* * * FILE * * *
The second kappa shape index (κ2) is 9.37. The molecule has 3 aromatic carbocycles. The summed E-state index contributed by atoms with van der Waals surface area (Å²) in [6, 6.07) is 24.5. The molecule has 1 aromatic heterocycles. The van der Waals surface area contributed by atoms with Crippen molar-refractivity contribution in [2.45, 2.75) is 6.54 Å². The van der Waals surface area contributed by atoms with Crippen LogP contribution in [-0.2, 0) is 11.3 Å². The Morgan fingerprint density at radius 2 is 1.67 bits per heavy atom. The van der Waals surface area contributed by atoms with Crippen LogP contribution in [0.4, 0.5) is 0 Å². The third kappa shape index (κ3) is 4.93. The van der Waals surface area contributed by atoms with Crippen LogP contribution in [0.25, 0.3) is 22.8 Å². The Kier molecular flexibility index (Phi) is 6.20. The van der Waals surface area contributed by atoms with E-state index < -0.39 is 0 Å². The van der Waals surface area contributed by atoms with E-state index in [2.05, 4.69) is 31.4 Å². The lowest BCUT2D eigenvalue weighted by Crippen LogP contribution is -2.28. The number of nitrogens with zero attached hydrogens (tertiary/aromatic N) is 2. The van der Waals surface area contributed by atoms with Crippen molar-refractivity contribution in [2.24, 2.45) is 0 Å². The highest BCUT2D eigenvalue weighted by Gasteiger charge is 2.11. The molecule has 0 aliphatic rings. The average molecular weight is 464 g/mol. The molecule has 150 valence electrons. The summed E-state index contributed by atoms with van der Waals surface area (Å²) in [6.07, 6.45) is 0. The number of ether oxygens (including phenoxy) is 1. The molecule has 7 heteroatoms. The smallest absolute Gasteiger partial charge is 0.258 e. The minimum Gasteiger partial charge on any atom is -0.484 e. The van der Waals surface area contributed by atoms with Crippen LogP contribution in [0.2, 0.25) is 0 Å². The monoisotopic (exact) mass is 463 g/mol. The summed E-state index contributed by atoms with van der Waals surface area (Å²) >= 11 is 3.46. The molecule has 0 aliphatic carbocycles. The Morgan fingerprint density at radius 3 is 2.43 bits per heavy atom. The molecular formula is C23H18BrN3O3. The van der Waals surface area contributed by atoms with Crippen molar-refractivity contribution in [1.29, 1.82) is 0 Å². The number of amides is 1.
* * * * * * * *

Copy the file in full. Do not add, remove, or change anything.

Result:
The second kappa shape index (κ2) is 9.37. The molecule has 3 aromatic carbocycles. The summed E-state index contributed by atoms with van der Waals surface area (Å²) in [6, 6.07) is 24.5. The molecule has 1 aromatic heterocycles. The van der Waals surface area contributed by atoms with Crippen molar-refractivity contribution in [2.45, 2.75) is 6.54 Å². The van der Waals surface area contributed by atoms with Crippen LogP contribution in [-0.2, 0) is 11.3 Å². The Morgan fingerprint density at radius 2 is 1.67 bits per heavy atom. The van der Waals surface area contributed by atoms with Crippen LogP contribution in [0.4, 0.5) is 0 Å². The third kappa shape index (κ3) is 4.93. The van der Waals surface area contributed by atoms with Crippen LogP contribution in [0.25, 0.3) is 22.8 Å². The Kier molecular flexibility index (Phi) is 6.20. The van der Waals surface area contributed by atoms with E-state index < -0.39 is 0 Å². The van der Waals surface area contributed by atoms with E-state index in [2.05, 4.69) is 31.4 Å². The lowest BCUT2D eigenvalue weighted by Crippen LogP contribution is -2.28. The number of nitrogens with zero attached hydrogens (tertiary/aromatic N) is 2. The van der Waals surface area contributed by atoms with Crippen molar-refractivity contribution in [2.24, 2.45) is 0 Å². The highest BCUT2D eigenvalue weighted by Gasteiger charge is 2.11. The molecule has 0 aliphatic rings. The average molecular weight is 464 g/mol. The molecule has 150 valence electrons. The summed E-state index contributed by atoms with van der Waals surface area (Å²) in [6.07, 6.45) is 0. The number of ether oxygens (including phenoxy) is 1. The molecule has 7 heteroatoms. The smallest absolute Gasteiger partial charge is 0.258 e. The minimum Gasteiger partial charge on any atom is -0.484 e. The van der Waals surface area contributed by atoms with Crippen LogP contribution in [0.2, 0.25) is 0 Å². The monoisotopic (exact) mass is 463 g/mol. The summed E-state index contributed by atoms with van der Waals surface area (Å²) >= 11 is 3.46. The molecule has 0 aliphatic carbocycles. The Morgan fingerprint density at radius 3 is 2.43 bits per heavy atom. The molecular formula is C23H18BrN3O3. The van der Waals surface area contributed by atoms with Crippen molar-refractivity contribution in [1.29, 1.82) is 0 Å². The number of amides is 1.